why time travel is impossible:
    the mass of the universe Ma-z is being left out of any possible equations when it comes to moving along spacetime lines... you may find a way to move your mass Mx to a prior space time coordinate XYZTp however you will not find a way to move the Ma-z to XYZTp because it will be where it is now.. .XYZTnow... and no machine could ever collapse the universe to a prior moment.

    [XYZTnow]Mx --> XYZTp =! Ma-z --> XYZTp
  15. Jul 25, 2011 #14
    I woke up this morning and tuned in CNN television. I caught the end of a story about how a scientist in Hong Kong proved that time travel is impossible. I searched recent news stories on line and came up with this posted July 24, 2011: "The Hong Kong University of Science and Technology research team led by Du Shengwang said they had proved that a single photon, or unit of light, "obeys the traffic law of the universe."

    I suppose that is what the CNN news was referring to. Does anyone out there have any knowledge of this experiment or area of study? I am thinking that he must have demonstrated that a single photon is subject to the same limitation as electromagnetic waves. Is this new information?
    Last edited: Jul 25, 2011
  16. Jul 25, 2011 #15
    Here's an article about it: -

    http://www.physorg.com/news/2011-07-hk-physicists-photons.html" [Broken]
    Last edited by a moderator: May 5, 2017
  17. Jul 25, 2011 #16

    say what? Can you explain that in layman's terms. I just read Einstein's 70 page explanation of Special and General relativity last night and it was loaded with metaphor and easy to grasp visual models (train tracks and lanterns etc). He even apologized in advance for repeating himself. But his discourse was beautifully written. It made it all seem at once accessible, exciting and mysterious. What do you mean by "collapse the universe to a prior moment".
  18. Jul 25, 2011 #17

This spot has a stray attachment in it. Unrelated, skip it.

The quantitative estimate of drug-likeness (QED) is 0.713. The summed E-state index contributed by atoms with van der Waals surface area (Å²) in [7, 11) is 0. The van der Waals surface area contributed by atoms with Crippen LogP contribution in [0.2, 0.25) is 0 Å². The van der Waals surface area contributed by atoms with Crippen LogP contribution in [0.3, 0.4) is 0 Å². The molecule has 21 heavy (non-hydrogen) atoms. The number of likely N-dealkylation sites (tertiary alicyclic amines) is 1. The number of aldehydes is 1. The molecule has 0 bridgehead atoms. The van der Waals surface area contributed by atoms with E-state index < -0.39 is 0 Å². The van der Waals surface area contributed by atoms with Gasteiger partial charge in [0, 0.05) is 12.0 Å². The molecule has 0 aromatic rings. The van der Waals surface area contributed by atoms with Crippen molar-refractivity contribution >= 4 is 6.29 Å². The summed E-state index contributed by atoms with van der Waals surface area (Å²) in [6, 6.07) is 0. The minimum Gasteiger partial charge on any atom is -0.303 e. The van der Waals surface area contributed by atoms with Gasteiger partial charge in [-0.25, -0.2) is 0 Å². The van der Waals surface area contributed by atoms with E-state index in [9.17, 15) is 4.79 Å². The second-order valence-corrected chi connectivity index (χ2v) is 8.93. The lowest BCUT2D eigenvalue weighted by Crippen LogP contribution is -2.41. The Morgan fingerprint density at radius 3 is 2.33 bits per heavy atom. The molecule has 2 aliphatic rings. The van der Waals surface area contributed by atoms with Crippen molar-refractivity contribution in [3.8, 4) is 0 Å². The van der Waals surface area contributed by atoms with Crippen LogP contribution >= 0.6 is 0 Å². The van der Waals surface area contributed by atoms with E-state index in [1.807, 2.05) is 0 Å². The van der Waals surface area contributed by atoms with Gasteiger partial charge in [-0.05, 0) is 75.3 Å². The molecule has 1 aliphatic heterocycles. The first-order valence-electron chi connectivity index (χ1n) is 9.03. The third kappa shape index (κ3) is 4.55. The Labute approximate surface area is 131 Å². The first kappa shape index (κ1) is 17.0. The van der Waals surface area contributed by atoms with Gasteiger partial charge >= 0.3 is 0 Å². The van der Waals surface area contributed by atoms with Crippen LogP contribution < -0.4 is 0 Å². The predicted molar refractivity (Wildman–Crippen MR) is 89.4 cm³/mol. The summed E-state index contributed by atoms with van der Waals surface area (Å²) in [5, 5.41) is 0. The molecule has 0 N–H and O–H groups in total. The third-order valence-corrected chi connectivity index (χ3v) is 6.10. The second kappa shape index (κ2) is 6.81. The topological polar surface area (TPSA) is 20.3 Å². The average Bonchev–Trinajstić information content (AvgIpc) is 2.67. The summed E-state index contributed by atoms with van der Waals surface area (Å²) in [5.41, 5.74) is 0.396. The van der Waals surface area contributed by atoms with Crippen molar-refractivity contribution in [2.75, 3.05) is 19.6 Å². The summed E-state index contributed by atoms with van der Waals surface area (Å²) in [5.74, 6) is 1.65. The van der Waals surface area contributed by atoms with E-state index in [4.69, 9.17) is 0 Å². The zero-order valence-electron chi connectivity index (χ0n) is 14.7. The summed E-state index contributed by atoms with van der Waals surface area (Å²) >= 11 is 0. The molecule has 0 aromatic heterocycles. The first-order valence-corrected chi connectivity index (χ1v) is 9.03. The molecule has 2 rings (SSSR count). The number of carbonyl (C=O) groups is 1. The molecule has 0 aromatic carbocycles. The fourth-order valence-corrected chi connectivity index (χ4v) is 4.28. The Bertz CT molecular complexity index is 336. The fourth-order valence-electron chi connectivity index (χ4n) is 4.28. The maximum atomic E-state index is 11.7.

think of matter/energy as billiard balls upon a table... all the balls in motion... you can take pictures at intervals and make a grid and document where each ball was in each frame... but if you somehow grab one of the balls and place it where it as say a hundred frames ago, how will that effect all the other balls in motion? My point is that it will only move that one ball to a location it used to be in without changing the CURRENT location of any of other balls... it will not cause all of the other balls to magically move to where they were a hundred frames ago... and there can be no machine powerful enough to move all the balls back to where they were one hundred frames ago... which is what time travel would necessitate, because as far as all rational science indicates, the balls representing the energy of the universe do not leave copies of themselves where they used to be... the energy does not exist in all moments, but only in the present moment... otherwise there is no explanation for motion at all.
  19. Jul 25, 2011 #18
    jiohdi, I think that is a good intuitive analysis of what moving back in time would require. I think you are saying that going back in time is the equivalent of rewinding the big bang itself. Since the energies are unspeakably massive, it does indeed appear that it is impossible.

    I think most of our fantasies about time travel implies that we are somehow slipping through some fanciful time wrinkle. The only way I can imagine approximating traveling back in time would be as a time tourist. Certainly traveling to the past as a time tourist will be possible for generations after us as long as we store the evidence of our lives. Maybe we will develop some kind of super surveillance where virtually everything is recorded, stored and perpetually kept energized in cyber space. But I travel back in time now every time I open my old yearbook, watch an old movie or watch the news for that matter.
  20. Aug 4, 2011 #19

    Now, we all know there is no evidence to support time travel. However ...